Bruins Coach Jim Montgomery said it is important for his team to find the balance between pushing too hard and wearing out, and playing it safe and losing. Charles Krupa/Associated Press

In the first four games of this five-game homestand, the Bruins have gotten off to leads of 2-0, 2-0, 1-0 and 4-0.

So why does it feel like their starts have been, well, kind of underwhelming?

That’s because they have been. The breakouts have too often been turned back on the first try, the Bruins haven’t gotten much going off the rush and they’ve needed a few good saves early on. And then when they’ve taken those leads, the opposition has found a way to get back into the game, perhaps letting the Bruins know those leads were not always hard-earned.

Coach Jim Montgomery is not overly concerned with it. His team is 25-4-2 and, in that four-game stretch the Bruins are 3-0-1. There is hardly a cause for panic.

But he does have his eye on it, and he sees a couple of reasons for it – one that’s hockey-related, another that’s human being-related.

“I think teams have done a really good job of scouting us and they’ve adjusted game plans. And I think a little bit of it is, we don’t start off well and then we get to our game for about 10 minutes and we get up 2-0. Earlier in the year, we kept our foot on the gas and kept going. Now we take the foot off the gas and kind of manage, it seems like,” said Montgomery after the Bruins optional practice on Tuesday.


“It’s also a little bit of the luxury that we have in how we’ve banked points. And it’s also that time of the year of the season where people are starting to think about family time. It happens. I don’t care if you’re 25-4 or 4-25. That’s natural. It’s human.”

The enviable situation the Bruins find themselves in as the current kings of the NHL hill is no doubt leading to some of the uneven nature of their play lately.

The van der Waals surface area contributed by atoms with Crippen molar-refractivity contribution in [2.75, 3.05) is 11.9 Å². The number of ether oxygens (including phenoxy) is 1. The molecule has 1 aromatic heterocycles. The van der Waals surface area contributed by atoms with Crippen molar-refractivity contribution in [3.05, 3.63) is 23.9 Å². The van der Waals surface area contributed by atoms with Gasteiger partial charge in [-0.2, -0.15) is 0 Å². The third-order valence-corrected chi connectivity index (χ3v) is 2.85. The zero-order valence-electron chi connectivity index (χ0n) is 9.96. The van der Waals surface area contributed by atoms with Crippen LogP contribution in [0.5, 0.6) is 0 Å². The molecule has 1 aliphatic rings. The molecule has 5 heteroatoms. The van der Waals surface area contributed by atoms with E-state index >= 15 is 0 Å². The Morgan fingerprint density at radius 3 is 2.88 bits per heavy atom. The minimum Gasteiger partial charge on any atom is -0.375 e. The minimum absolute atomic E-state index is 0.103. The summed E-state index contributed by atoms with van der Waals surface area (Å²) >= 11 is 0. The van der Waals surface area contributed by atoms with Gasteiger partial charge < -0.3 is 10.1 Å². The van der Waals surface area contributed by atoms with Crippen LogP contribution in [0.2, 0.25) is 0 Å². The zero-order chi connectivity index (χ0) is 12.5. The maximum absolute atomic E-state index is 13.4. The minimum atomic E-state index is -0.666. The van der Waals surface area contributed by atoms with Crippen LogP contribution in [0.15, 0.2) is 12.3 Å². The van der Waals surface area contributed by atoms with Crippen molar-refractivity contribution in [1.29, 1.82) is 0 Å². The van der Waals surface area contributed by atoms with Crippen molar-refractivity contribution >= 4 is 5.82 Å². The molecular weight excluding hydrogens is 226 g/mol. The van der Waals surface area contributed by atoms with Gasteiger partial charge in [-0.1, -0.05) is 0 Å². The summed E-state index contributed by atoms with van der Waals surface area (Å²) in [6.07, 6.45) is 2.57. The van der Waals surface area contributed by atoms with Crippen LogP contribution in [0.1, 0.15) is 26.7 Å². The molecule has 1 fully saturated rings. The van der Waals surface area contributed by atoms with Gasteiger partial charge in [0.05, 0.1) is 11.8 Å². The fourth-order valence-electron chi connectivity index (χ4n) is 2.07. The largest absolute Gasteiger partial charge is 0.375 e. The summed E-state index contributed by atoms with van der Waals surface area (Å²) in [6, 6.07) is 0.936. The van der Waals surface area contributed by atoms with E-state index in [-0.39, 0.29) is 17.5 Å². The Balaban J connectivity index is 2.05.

“We have such a good record, we have to expect every team to be excited to play us and bring their best, so I guess we’ve got to do a little better job (matching that),” said Connor Clifton, though he added motivation is still no problem. “We’re excited to come to the rink every day with these guys. We’ve got a special group and we know we’re having a special year. Obviously, it’s a long season and things have been going so well. I’m sure it’s not going to be like that for 82 games, but we’re going to do our jobs and try to show up each day.”

As for the aspect of the slow starts that relates to hockey, Montgomery believes the challenges that his team is seeing now will be good for it in the long run.

“It’s a combination of (the opposition) taking away the middle of the ice and also they’re having three and four back all the time,” said Montgomery. “We’re not getting the rush chances we were earlier in the year. We did end up moving pucks up walls and skating with it and leading to good entries. I think our first three goals were good entry goals (against Florida). And I think those are plays that would have happened at our blue line that are now happening at their blue line and that’s the evolution of our team. It’s good for us to go through this and find different ways to score.”

Montgomery said it’s taken some learning of his own not to push for a perfection that is unattainable.

“I think it’s a balance you develop. My second year as a head coach (in Dubuque of the USHL), we had a really good team and I pushed too hard with that group,” said Montgomery. “And I think I learned that if you’re trying to be perfect, you become very negative and then the players kind of start playing safe. And to me, safety is a good way of finding yourself on the wrong side of a lot of games. You can’t be safe.”

CRAIG SMITH, as was somewhat expected, was assigned to Providence after Monday’s game. The veteran winger had cleared waivers earlier in the day before playing in the Bruins 7-3 win over Florida. It sounds doubtful that the team will actually require him to report to the AHL as it’s mostly a cap management move.

“It’s roster flexibility,” said Montgomery. “I don’t know all the inner workings of it, but I know it’s something we needed to do for the roster flexibility that it gives us. As far as reporting to Providence, I don’t believe he is, but I don’t know for certain.”

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